1. Do visitors start reading?
  2. Do visitors read all the way to the end?
  3. How long do visitors take to reach the end of your content?

1. Do Visitors Start Reading?

Among the visitors to your page, some (hopefully most!) start reading. These are classified as Readers. Others arrive on your page, take a quick look and then leave. One of the metrics that Justin's approach produces is the Percentage of Visitors who are Readers. You can think of these visitors as being partially engaged.

In Justin's sample code (and our plugin), Readers are tracked as visitors who scroll a certain amount into your page. By default, the plugin classifies a visitor that scrolls at least 150 pixels down as a Reader. You can adjust that threshold in the plugin settings or by tweaking Justin's JavaScript.

Obviously, this is not a perfect method for classifying a Reader. A visitor could accidentally bang into the mouse and cause a scroll-down. On the other hand, it is not a bad approximation. If the visitor started scrolling, something probably caught their eye and they began reading.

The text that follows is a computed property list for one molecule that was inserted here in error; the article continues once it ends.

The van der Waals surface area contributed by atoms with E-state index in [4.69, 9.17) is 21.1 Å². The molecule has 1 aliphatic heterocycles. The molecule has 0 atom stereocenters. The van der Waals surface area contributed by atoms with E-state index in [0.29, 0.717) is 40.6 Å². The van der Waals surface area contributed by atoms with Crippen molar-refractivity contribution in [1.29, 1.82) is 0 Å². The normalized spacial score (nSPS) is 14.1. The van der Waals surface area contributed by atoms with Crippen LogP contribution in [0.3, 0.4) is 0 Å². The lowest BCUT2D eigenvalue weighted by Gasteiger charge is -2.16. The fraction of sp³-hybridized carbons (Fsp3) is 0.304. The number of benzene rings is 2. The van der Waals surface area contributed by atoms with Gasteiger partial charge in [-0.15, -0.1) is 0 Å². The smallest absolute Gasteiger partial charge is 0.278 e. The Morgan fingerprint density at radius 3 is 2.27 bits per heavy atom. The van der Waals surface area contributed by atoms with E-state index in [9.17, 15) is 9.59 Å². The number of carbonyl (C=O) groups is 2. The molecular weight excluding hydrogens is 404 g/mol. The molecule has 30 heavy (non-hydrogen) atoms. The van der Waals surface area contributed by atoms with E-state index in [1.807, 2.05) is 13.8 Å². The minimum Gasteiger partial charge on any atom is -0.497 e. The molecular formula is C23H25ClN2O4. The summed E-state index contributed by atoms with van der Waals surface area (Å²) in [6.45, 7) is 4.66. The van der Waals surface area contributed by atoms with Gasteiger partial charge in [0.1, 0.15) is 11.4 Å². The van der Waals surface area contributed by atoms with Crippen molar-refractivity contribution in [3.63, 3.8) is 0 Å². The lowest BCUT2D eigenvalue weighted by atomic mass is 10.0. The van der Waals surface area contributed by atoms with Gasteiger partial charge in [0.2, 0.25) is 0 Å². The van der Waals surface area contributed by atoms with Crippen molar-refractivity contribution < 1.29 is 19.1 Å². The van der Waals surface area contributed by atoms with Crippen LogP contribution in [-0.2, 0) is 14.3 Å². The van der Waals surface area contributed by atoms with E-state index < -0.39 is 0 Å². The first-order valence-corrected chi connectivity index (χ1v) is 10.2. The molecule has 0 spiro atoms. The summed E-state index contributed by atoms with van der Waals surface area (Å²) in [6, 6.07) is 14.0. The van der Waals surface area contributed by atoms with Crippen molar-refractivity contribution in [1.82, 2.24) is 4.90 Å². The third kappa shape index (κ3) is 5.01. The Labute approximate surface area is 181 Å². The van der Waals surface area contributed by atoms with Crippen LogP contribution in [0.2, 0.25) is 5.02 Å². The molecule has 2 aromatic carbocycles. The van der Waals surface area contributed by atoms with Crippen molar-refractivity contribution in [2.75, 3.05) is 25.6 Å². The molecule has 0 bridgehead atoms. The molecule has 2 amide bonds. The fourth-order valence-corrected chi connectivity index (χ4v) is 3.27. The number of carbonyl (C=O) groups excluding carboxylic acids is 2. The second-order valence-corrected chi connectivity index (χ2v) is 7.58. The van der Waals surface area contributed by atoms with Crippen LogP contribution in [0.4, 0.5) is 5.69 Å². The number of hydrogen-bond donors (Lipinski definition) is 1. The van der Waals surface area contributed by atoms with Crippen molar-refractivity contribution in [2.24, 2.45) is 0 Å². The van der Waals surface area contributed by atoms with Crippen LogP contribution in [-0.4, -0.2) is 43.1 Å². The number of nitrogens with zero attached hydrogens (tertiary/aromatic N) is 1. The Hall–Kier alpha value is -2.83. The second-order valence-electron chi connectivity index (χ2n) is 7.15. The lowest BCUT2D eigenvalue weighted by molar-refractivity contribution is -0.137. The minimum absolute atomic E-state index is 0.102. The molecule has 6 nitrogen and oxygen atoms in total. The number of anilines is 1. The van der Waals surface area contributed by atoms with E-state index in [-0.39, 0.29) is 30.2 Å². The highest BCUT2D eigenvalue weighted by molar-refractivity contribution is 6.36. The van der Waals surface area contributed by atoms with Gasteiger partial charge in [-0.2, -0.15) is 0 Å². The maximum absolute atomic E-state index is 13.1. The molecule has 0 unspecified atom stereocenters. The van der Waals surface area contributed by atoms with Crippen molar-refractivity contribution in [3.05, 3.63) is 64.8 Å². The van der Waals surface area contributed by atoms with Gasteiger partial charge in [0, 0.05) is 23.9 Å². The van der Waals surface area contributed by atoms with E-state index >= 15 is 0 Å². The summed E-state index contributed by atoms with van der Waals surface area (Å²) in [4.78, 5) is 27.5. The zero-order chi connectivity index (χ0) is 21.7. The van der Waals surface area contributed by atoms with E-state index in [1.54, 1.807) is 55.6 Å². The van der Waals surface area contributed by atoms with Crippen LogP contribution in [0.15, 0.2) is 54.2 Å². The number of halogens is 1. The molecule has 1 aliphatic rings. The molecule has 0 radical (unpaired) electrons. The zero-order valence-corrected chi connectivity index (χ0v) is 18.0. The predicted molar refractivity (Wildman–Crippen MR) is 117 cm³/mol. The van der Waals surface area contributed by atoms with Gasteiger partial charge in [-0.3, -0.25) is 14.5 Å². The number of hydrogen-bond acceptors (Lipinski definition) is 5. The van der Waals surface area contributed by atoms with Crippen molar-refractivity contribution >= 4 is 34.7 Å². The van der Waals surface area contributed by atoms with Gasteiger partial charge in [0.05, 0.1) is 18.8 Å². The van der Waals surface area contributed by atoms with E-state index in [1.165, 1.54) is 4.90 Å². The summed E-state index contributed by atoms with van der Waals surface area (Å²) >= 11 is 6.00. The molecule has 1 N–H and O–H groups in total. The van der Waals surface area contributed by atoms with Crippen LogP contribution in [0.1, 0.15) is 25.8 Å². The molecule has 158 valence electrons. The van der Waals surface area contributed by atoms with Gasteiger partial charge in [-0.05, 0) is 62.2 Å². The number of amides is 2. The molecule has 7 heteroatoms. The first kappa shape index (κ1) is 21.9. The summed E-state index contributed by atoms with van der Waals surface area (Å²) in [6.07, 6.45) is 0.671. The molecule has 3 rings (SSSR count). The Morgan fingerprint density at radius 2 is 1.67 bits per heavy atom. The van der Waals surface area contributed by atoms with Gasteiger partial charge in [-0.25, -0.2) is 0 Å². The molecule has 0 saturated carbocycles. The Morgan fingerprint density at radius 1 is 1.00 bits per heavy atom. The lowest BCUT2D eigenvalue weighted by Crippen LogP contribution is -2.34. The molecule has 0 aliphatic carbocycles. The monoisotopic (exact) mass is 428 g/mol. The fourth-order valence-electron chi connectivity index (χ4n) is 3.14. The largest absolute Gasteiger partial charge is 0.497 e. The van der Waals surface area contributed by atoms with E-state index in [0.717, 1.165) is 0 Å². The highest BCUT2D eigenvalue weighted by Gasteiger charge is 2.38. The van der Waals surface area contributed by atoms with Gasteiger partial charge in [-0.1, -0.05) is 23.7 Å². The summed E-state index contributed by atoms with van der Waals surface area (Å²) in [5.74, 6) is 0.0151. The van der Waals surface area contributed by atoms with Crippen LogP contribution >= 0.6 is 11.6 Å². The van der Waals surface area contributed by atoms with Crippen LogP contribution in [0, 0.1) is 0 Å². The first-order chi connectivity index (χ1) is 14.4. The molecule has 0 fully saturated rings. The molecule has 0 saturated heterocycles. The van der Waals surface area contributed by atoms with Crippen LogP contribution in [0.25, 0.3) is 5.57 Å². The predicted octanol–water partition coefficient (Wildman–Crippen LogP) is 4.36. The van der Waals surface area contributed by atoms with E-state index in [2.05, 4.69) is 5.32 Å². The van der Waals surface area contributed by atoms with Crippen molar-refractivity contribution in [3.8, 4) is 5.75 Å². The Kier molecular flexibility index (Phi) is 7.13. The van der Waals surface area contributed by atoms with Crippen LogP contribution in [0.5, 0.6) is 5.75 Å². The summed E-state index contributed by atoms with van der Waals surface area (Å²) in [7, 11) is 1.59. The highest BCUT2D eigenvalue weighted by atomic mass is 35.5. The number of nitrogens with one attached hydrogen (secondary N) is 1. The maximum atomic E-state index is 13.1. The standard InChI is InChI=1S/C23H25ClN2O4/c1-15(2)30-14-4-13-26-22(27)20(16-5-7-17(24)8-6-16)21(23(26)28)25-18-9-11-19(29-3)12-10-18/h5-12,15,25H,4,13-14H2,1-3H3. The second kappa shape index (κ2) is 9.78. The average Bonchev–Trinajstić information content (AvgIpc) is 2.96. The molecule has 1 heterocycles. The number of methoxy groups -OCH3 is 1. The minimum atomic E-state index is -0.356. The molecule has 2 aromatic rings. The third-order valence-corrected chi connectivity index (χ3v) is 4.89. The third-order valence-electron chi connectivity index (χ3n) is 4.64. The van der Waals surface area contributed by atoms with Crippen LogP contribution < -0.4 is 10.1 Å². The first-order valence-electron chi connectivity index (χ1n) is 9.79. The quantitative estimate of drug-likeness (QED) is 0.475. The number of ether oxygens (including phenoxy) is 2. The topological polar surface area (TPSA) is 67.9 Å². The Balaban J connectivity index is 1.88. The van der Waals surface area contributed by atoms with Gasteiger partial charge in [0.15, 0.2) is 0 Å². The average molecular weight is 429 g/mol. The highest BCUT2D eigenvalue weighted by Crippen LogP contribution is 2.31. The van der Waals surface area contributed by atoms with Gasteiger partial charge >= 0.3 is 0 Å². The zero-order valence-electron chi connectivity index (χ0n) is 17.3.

2. Do Visitors Read All the Way to the End?

Some of your Readers will finish reading the content and others will leave partway through. Those who read all the content are classified as Finishers. Another metric that Justin looks at is the Percentage of Visitors who are Finishers. You can think of these visitors as fully engaged.

Finishers are tracked as visitors who scroll all the way to the bottom of your content. Again, this is not a perfect measurement, because some people may just scroll past everything to find out what’s at the bottom of the page. However, it is a decent approximation and Justin makes it more useful by incorporating a third metric – Average Time to Finish Reading.